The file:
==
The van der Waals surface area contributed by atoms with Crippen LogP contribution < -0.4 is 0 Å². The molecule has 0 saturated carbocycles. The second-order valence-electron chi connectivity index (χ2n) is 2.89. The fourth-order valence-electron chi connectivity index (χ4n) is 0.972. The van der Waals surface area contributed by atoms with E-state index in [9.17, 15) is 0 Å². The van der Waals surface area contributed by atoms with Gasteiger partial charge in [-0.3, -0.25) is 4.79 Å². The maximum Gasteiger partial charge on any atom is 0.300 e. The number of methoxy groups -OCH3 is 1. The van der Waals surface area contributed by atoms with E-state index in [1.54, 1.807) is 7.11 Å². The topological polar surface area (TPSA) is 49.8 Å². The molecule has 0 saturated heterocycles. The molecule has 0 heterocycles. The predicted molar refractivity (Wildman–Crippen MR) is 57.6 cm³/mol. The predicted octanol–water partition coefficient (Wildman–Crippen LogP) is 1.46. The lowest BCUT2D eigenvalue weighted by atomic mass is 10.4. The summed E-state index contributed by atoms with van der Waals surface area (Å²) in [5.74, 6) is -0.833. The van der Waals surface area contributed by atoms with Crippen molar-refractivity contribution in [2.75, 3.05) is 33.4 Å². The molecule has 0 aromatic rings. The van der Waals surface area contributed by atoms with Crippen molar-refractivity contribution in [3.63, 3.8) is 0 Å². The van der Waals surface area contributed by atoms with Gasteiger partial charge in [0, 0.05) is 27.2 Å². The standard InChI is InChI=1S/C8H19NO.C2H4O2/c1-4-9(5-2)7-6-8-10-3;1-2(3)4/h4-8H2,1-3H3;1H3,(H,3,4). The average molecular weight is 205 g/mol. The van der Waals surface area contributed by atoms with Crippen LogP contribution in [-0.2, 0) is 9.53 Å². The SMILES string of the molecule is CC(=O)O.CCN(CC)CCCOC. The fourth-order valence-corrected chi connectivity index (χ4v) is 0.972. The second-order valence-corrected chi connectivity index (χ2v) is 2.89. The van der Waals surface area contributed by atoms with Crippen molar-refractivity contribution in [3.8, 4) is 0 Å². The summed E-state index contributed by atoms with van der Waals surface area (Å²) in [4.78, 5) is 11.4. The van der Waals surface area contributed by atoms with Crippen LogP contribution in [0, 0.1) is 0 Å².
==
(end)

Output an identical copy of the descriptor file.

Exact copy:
The van der Waals surface area contributed by atoms with Crippen LogP contribution < -0.4 is 0 Å². The molecule has 0 saturated carbocycles. The second-order valence-electron chi connectivity index (χ2n) is 2.89. The fourth-order valence-electron chi connectivity index (χ4n) is 0.972. The van der Waals surface area contributed by atoms with E-state index in [9.17, 15) is 0 Å². The van der Waals surface area contributed by atoms with Gasteiger partial charge in [-0.3, -0.25) is 4.79 Å². The maximum Gasteiger partial charge on any atom is 0.300 e. The number of methoxy groups -OCH3 is 1. The van der Waals surface area contributed by atoms with E-state index in [1.54, 1.807) is 7.11 Å². The topological polar surface area (TPSA) is 49.8 Å². The molecule has 0 saturated heterocycles. The molecule has 0 heterocycles. The predicted molar refractivity (Wildman–Crippen MR) is 57.6 cm³/mol. The predicted octanol–water partition coefficient (Wildman–Crippen LogP) is 1.46. The lowest BCUT2D eigenvalue weighted by atomic mass is 10.4. The summed E-state index contributed by atoms with van der Waals surface area (Å²) in [5.74, 6) is -0.833. The van der Waals surface area contributed by atoms with Crippen molar-refractivity contribution in [2.75, 3.05) is 33.4 Å². The molecule has 0 aromatic rings. The van der Waals surface area contributed by atoms with Crippen molar-refractivity contribution in [3.63, 3.8) is 0 Å². The van der Waals surface area contributed by atoms with Gasteiger partial charge in [0, 0.05) is 27.2 Å². The standard InChI is InChI=1S/C8H19NO.C2H4O2/c1-4-9(5-2)7-6-8-10-3;1-2(3)4/h4-8H2,1-3H3;1H3,(H,3,4). The average molecular weight is 205 g/mol. The van der Waals surface area contributed by atoms with Crippen LogP contribution in [-0.2, 0) is 9.53 Å². The SMILES string of the molecule is CC(=O)O.CCN(CC)CCCOC. The fourth-order valence-corrected chi connectivity index (χ4v) is 0.972. The second-order valence-corrected chi connectivity index (χ2v) is 2.89. The van der Waals surface area contributed by atoms with Crippen molar-refractivity contribution in [3.8, 4) is 0 Å². The summed E-state index contributed by atoms with van der Waals surface area (Å²) in [4.78, 5) is 11.4. The van der Waals surface area contributed by atoms with Crippen LogP contribution in [0, 0.1) is 0 Å².